We also get 21 new spells, of which several are centered on the severing limbs mechanic. In contrast to the feats, though, the spells didn’t really make me yell with excitement. Perhaps due to being pampered by RiP’s 101-series. The whole chapter 3 is 14 pages long.

Chapter 4 (6 pages) introduces new tactical manoeuvres:

  • Choking Strike: Choke enemies. Nice manoeuvre.
  • Sever: I have a lot of problems with this one. The save to avoid losing the limb in question is the CMB-roll, which is HIGH. Additionally, the attack DEALS NO DAMAGE. Yep. Severing limbs DEALS NO DAMAGE. That’s just wrong. While I get the mechanical balance reasons for this decisions, I think it’s a) too easy to sever limbs and b) not dealing damage is just wrong. While I love the idea of the manoeuvre (I’m all for gritty play-styles after all!), this one just doesn’t do it for me. Thus, also the feats, the PrC and the spells using this mechanic just don’t do it for me.
  • Throat Threat: A blade to the throat, the fantasy-equivalent of the Mexican stand-off, this manoeuvre rocks.

8 kinds of Off-hand tactics, special manoeuvres for when you have one hand free, are also presented. i loved them and would love to see more of these minor manoeuvres.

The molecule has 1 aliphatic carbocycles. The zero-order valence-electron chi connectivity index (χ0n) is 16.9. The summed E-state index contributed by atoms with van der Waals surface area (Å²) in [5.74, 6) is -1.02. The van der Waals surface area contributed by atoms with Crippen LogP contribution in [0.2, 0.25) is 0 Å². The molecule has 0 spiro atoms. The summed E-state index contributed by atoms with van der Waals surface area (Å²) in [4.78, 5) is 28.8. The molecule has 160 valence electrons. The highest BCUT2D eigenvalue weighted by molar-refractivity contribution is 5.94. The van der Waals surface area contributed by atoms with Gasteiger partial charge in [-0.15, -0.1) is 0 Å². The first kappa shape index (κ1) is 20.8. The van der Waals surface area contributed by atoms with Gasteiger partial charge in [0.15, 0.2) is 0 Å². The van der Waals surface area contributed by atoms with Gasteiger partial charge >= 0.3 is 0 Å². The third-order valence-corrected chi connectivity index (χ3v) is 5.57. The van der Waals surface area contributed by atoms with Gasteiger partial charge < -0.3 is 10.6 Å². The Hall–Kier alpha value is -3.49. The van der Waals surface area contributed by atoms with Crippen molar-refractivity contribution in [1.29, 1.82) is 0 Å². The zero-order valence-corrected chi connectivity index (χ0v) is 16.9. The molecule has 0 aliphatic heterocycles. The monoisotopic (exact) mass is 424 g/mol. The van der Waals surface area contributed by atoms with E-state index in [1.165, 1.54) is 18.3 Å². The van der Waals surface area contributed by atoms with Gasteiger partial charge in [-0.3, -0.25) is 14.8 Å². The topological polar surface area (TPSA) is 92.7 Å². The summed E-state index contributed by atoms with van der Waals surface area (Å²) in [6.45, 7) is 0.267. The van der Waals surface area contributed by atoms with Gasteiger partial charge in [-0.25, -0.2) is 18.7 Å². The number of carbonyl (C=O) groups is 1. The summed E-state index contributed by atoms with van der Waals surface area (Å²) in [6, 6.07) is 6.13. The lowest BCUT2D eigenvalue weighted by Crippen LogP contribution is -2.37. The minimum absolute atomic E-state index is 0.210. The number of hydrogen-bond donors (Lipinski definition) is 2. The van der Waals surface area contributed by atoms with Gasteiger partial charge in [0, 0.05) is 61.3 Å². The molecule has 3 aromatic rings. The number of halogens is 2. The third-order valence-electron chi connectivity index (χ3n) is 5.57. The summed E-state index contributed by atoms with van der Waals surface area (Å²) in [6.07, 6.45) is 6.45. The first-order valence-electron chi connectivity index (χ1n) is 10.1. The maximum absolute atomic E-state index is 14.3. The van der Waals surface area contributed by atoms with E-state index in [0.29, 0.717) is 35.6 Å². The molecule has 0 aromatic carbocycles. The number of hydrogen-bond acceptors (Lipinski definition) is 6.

Finally, this chapter includes all the information for the penalties when you lose a limb. Great and useful information, even if you don’t use the sever mechanics.

The final chapter contains the narrator of this book, Flynn Dielle (fighter 10, bard 5 CR 14) as well as a reprint of the prosthetics-section from 4-Winds Luven Lightfinger’s book. (9 pages)


Layout adheres to the two-column-standard, artwork is b/w and classic in style and e.g. all the PrCs get their own artwork. Editing is top-notch and I didn’t notice any typos or editing glitches. The snarky and snide comments of Flynn make an otherwise dry and crunch-heavy book a great read and while some PrCs didn’t strike my fancy, they are all well-designed and some just plain rock. The apprentice-class is a stroke of genius and the variant class features are cool and well-designed. On the downside, the spells, while not bad, left me absolutely unimpressed and the sever-limbs-mechanic is terrible in my opinion. This book is about options, though, and thus I’ll just ignore these and use the rest. The book sets out to make fighters smart and succeeds in this endeavour. More importantly, though, this book also avoids power-creep and still offers interesting and cool options. Due to me not liking some mechanics and the spells, I’ll refrain from giving the full 5 stars and instead settle for a final verdict of 4.5 stars, rounded down to 4 for the purpose of this platform.